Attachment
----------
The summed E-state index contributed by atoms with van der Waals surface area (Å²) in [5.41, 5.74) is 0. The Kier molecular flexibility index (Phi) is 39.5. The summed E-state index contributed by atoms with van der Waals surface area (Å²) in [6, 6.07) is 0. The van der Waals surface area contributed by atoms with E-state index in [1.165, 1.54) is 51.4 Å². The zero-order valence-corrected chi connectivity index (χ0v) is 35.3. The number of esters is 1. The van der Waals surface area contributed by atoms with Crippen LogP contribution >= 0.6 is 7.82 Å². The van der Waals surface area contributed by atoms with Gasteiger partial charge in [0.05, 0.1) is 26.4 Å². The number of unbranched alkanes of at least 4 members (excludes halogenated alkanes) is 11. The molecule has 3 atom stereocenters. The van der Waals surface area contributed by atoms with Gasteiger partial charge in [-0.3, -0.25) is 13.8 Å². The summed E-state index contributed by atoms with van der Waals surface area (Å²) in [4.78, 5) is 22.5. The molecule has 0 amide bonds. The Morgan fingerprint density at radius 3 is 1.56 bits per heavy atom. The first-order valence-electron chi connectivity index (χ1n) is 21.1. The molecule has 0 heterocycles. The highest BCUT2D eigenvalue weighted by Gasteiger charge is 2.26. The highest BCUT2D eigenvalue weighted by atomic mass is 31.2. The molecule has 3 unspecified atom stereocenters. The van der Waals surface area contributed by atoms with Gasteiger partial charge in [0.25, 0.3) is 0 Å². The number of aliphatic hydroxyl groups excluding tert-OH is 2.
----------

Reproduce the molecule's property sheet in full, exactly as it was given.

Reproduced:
The summed E-state index contributed by atoms with van der Waals surface area (Å²) in [5.41, 5.74) is 0. The Kier molecular flexibility index (Phi) is 39.5. The summed E-state index contributed by atoms with van der Waals surface area (Å²) in [6, 6.07) is 0. The van der Waals surface area contributed by atoms with E-state index in [1.165, 1.54) is 51.4 Å². The zero-order valence-corrected chi connectivity index (χ0v) is 35.3. The number of esters is 1. The van der Waals surface area contributed by atoms with Crippen LogP contribution >= 0.6 is 7.82 Å². The van der Waals surface area contributed by atoms with Gasteiger partial charge in [0.05, 0.1) is 26.4 Å². The number of unbranched alkanes of at least 4 members (excludes halogenated alkanes) is 11. The molecule has 3 atom stereocenters. The van der Waals surface area contributed by atoms with Gasteiger partial charge in [-0.3, -0.25) is 13.8 Å². The summed E-state index contributed by atoms with van der Waals surface area (Å²) in [4.78, 5) is 22.5. The molecule has 0 amide bonds. The Morgan fingerprint density at radius 3 is 1.56 bits per heavy atom. The first-order valence-electron chi connectivity index (χ1n) is 21.1. The molecule has 0 heterocycles. The highest BCUT2D eigenvalue weighted by Gasteiger charge is 2.26. The highest BCUT2D eigenvalue weighted by atomic mass is 31.2. The molecule has 3 unspecified atom stereocenters. The van der Waals surface area contributed by atoms with Gasteiger partial charge in [0.25, 0.3) is 0 Å². The number of aliphatic hydroxyl groups excluding tert-OH is 2.